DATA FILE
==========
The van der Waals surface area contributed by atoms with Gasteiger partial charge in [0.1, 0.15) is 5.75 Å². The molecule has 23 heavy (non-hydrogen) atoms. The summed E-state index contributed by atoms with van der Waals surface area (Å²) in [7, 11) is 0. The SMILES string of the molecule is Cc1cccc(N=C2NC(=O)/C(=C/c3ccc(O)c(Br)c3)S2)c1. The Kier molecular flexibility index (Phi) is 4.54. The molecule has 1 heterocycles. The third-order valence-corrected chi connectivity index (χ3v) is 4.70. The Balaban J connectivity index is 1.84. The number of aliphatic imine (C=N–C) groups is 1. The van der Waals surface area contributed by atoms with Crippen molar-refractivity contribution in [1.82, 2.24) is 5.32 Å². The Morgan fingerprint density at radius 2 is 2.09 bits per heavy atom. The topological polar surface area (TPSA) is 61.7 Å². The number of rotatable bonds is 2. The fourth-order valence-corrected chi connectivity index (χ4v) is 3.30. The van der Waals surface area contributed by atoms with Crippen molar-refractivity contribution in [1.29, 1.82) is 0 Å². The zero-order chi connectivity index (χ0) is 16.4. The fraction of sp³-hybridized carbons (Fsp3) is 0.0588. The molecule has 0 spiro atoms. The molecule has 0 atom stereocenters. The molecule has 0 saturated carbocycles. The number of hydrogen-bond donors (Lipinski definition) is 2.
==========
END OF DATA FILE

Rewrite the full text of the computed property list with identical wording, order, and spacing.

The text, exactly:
The van der Waals surface area contributed by atoms with Gasteiger partial charge in [0.1, 0.15) is 5.75 Å². The molecule has 23 heavy (non-hydrogen) atoms. The summed E-state index contributed by atoms with van der Waals surface area (Å²) in [7, 11) is 0. The SMILES string of the molecule is Cc1cccc(N=C2NC(=O)/C(=C/c3ccc(O)c(Br)c3)S2)c1. The Kier molecular flexibility index (Phi) is 4.54. The molecule has 1 heterocycles. The third-order valence-corrected chi connectivity index (χ3v) is 4.70. The Balaban J connectivity index is 1.84. The number of aliphatic imine (C=N–C) groups is 1. The van der Waals surface area contributed by atoms with Crippen molar-refractivity contribution in [1.82, 2.24) is 5.32 Å². The Morgan fingerprint density at radius 2 is 2.09 bits per heavy atom. The topological polar surface area (TPSA) is 61.7 Å². The number of rotatable bonds is 2. The fourth-order valence-corrected chi connectivity index (χ4v) is 3.30. The van der Waals surface area contributed by atoms with Crippen molar-refractivity contribution in [1.29, 1.82) is 0 Å². The zero-order chi connectivity index (χ0) is 16.4. The fraction of sp³-hybridized carbons (Fsp3) is 0.0588. The molecule has 0 spiro atoms. The molecule has 0 atom stereocenters. The molecule has 0 saturated carbocycles. The number of hydrogen-bond donors (Lipinski definition) is 2.